Hollywood Board Reportedly Favoring Privatization9 Dec, 2004 By: Erik Gruenwedel
If the oft-reported foibles within the movie industry are any guide, Hollywood Entertainment Corp.'s muddled attempts to go private are right on script.
The Wilsonville, Ore.-based No. 2 video rental chain's board of directors, according to Reuters, has urged shareholders to support a $10.25-per-share bid from a group of investors led by Hollywood founder and CEO Mark Wattles and backed by financial restructuring firm Leonard Green & Partners — despite outstanding superior offers from No. 1 chain Blockbuster and No. 3 Movie Gallery.
Movie Gallery's largely stock bid reportedly rivaled Blockbuster's $11.50 per share, or a $700 million cash offer; Wattles and Co.'s proposal is almost 27 percent less than their original $900 million offer last summer.
In a related move, investor Carl Icahn last week purchased 5.1 million shares of Hollywood, representing more than 8.4 percent of the company, for $60 million.
The ongoing proliferation of DVD sellthrough and online rental subscription services led many observers to believe that Blockbuster & Co. are chasing a rental market well past its prime.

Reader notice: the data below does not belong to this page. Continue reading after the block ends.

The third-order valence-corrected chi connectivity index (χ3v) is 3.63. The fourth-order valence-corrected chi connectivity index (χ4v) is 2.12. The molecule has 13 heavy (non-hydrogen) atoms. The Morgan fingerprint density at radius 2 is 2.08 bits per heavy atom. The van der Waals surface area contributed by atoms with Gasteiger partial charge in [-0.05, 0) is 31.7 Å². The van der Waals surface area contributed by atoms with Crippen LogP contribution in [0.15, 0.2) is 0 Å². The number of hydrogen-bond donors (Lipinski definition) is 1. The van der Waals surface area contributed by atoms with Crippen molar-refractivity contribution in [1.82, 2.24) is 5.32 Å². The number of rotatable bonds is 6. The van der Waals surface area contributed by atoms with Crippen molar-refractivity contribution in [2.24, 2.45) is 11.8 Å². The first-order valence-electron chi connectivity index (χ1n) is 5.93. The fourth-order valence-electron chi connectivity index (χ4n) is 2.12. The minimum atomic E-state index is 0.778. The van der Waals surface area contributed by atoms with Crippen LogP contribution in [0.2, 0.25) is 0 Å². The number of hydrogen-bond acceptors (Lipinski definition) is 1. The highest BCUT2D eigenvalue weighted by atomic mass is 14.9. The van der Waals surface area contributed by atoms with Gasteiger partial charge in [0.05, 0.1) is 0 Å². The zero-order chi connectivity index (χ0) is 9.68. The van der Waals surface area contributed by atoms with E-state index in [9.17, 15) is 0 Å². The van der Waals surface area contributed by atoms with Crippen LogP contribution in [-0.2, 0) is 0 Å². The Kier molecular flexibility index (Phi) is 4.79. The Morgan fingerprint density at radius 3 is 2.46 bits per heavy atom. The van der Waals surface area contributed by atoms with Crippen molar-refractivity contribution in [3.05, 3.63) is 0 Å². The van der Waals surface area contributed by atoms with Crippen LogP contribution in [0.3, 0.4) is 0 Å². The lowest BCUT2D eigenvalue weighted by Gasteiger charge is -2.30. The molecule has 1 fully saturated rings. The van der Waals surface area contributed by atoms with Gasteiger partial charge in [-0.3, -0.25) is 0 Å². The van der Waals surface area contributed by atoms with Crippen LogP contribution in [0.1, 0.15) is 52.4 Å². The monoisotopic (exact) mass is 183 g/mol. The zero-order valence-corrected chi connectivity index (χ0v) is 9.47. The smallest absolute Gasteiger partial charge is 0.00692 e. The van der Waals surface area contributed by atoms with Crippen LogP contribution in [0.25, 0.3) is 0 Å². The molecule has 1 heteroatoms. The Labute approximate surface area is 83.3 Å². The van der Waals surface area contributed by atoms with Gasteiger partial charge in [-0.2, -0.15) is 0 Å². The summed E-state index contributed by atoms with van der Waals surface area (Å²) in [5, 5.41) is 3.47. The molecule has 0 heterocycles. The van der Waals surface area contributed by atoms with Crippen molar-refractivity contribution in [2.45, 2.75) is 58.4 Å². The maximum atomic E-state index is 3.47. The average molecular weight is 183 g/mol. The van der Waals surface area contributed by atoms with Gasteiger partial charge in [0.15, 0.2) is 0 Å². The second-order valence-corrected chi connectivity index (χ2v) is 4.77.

Despite repeated calls, Hollywood wasn't talking, and rampant distrust continued to emanate from some shareholders as well as incredulity from analysts.
“If they really did say that, clearly there are going to be some major shareholder lawsuits,” said retail analyst Dennis McAlpine with McAlpine & Associates, Scarsdale, N.Y. “Mr. Icahn is not going to play around with that game.”
Dolphin Limited Partnership, a Stamford, Conn.-based holder of 1.9 million Hollywood shares, has made no secret of its dissatisfaction with Hollywood's board and urges that consideration of all acquisition proposals be conducted in a fair and evenhanded manner.
“[Hollywood's board] better have a good investment banker's opinion,” McAlpine said. “It's not the sort of thing I would expect an independent board to say.”